Dubai’s Ruler issued a decree yesterday to launch an Islamic economy development centre, overseen by a board of senior figures within the federal and local Government.
The move marks a step forward in the emirate’s efforts to become the global centre of the Muslim world economy.
Under the decree issued by Sheikh Mohammed bin Rashid, Vice President of the UAE and Ruler of Dubai, the centre will have the legal capacity to promote Dubai as a capital for the Islamic economy.
According to the official news agency Wam, the centre’s role will include the “promotion of economic activities compatible with Islamic law in goods and financial service sectors, as well as the non-financial sector as a main pillar on which the economy of the emirate is based”.
Sheikh Mohammed also issued a decree to form the centre’s board of directors, to be chaired by Mohammed Abdullah Al Gergawi, the Minister of Cabinet Affairs in the UAE federal Government. Mr Al Gergawi is a close adviser to Sheikh Mohammed through his other role as chairman of Sheikh Mohammed bin Rashid Al Maktoum Executive Office and Foundation.
Sami Al Qamzi, the director general of Dubai Department of Economic Development, was named as vice chairman of the board. Essa Kazim, the chairman of Borse Dubai and Dubai Financial Market, will be the board’s secretary general.
With a potential value of US$6.7 trillion, the Islamic economy is one of the biggest concentrations of economic power in the world.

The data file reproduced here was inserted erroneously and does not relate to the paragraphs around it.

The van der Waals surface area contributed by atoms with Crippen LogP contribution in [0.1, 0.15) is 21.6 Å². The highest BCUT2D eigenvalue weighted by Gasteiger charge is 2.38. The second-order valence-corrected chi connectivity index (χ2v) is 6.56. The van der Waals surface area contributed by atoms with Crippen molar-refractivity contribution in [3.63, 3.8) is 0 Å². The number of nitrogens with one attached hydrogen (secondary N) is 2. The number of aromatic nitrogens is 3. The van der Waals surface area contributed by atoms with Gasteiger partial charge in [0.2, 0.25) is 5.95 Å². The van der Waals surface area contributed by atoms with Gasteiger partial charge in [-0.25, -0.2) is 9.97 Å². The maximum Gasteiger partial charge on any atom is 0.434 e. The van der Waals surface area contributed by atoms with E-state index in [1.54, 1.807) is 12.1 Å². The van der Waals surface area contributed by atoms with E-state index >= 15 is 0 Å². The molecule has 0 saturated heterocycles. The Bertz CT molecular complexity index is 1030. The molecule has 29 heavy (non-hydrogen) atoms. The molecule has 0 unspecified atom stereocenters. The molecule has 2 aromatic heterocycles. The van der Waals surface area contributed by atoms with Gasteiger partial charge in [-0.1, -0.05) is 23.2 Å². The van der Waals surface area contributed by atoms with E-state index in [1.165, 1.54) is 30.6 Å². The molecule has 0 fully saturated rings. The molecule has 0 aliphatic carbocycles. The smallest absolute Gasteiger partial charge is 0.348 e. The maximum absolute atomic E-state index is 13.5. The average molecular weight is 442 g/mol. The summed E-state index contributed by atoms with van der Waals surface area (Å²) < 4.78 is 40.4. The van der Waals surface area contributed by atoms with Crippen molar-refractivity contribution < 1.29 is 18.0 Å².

Sheikh Mohammed has set a three-year timetable for the emirate to be the centre of the Muslim world economy.
“Historically, it’s been Bahrain that has been a centre for Islamic finance but since the unrest there in 2011 Dubai has gained market share across all sectors,” said Liz Martins, senior economist at HSBC in the Middle East and North Africa. “Dubai can play on its developed services and commercial sectors as well as its political stability.”
According to Wam, as well as setting out a strategic plan for the development of the sector in the emirate, it will also have regulatory powers.
It will draw up standards to judge the extent to which any commodity or financial service complies with the provisions of Sharia law. The centre will promote such standards locally and globally.
Research will also be conducted by the centre into the contribution of Islamic activities to the emirate’s GDP.
Dubai’s economy has rebounded robustly from a debt crisis in 2009, led by brisk activity in trade, tourism and retail. Its economy swelled by 4.9 per cent in the first half of this year, according to official estimates.
Now the emirate hopes to add an extra edge to its competitiveness through becoming a major centre for the world’s 1.6 billion Muslims.
According to Wam, an executive director will be appointed at the centre, appointed by Sheikh Hamdan bin Mohammed, Crown Prince of Dubai.
A report released last month by the Dubai authorities and Thomson Reuters, estimated Muslim consumers’ global expenditure on the media, food and lifestyle sectors (including cosmetics and tourism) at $1.62tn last year. It puts the figure at $2.47tn by 2018.
The report also put the value of Islamic financial assets at $1.35tn, which is expected to grow 15 to 20 per cent per year in core markets.